When talking about astronomical distances, the most appropriate unit is the “light-year” (distance travelled by light in a vacuum in one year).
While reading an article about the Voyager spacecraft (launched 1977, 36 years ago) I found out one of them is “0.002 light years” away from Earth. I don’t know about you but that doesn’t mean much to me, so I plugged it into Wolfram Alpha, which is the best thing since sliced bread.
Conversion to “light-days” (non-standard) allows me to appreciate the distances a little better. For reference, the distance to the nearest star to our own (Sol).
I was reading an article where doctor Sam Parnia expresses hope that clinically dead patients might some day be resuscitated several hours (or more) after their technical “death”, one day. In our various scientific fields there is always fervor and boundless optimism, on a specific topic, from a few people which draws derision from the rest of the community; I’m sure this guy’s views aren’t popular. Who knows how right he is; I’m not medically trained.
At some point he talks about survival rates for cardiac arrest patients where their hearts have actually stopped. My significant other is a vet and she’s pointed out to me during tv shows that the defibrillator paddles are effectively useless once your heart is stopped (they’re used improperly on tv), and I think she guessed that the survival rate was something like 2%. I don’t know why I find this passage so shocking because I’ve been warned! The facts are still seriously disapponting:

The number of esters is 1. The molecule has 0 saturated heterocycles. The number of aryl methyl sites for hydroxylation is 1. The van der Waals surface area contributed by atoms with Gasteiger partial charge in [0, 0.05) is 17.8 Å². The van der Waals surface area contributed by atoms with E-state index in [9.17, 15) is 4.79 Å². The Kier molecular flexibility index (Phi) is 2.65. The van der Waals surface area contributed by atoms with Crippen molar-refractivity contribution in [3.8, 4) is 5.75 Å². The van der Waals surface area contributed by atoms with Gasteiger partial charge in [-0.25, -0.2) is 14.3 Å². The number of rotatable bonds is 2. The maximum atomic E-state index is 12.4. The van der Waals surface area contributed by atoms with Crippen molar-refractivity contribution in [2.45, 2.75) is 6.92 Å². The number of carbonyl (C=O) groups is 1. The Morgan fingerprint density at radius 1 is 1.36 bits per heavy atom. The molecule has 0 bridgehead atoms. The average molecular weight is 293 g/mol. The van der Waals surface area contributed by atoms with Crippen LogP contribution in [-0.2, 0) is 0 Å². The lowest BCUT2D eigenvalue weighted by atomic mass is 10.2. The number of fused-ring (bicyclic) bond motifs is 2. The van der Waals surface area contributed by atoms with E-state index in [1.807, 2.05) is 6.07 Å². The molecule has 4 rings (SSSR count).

Link to original article: http://www.spiegel.de/international/world/doctor-sam-parnia-believes-resurrection-is-a-medical-possibility-a-913075.html
Pic taken from same article (link).
Here’s Sam Parnia’s wikipedia: (link)
Survival rates for out-of-hospital cardiac arrests continue to be poor and have barely improved from what they were 25 years ago.
Parnia: Sadly, that’s correct. There is no generally enforced standard of care. In some communities in the United States, survival rates after resuscitation are as low as close to 0 percent. In general, we are better at rescuing people who suffer cardiac arrest in hospitals. But even in this group the average now in the US is 18 percent. The United Kingdom has 16 percent and I assume German hospitals have a similar rate.
SPIEGEL: That’s shockingly bad.
Parnia: Here in Stony Brook we had a 21 percent survival rate when I first arrived. Now, two years later, we are at 33 percent. In the first quarter of this year, our latest available data shows that we reached 38 percent, which likely puts us among the top hospitals in the US. Most, but not all of our patients, get discharged with no neurological damage whatsoever.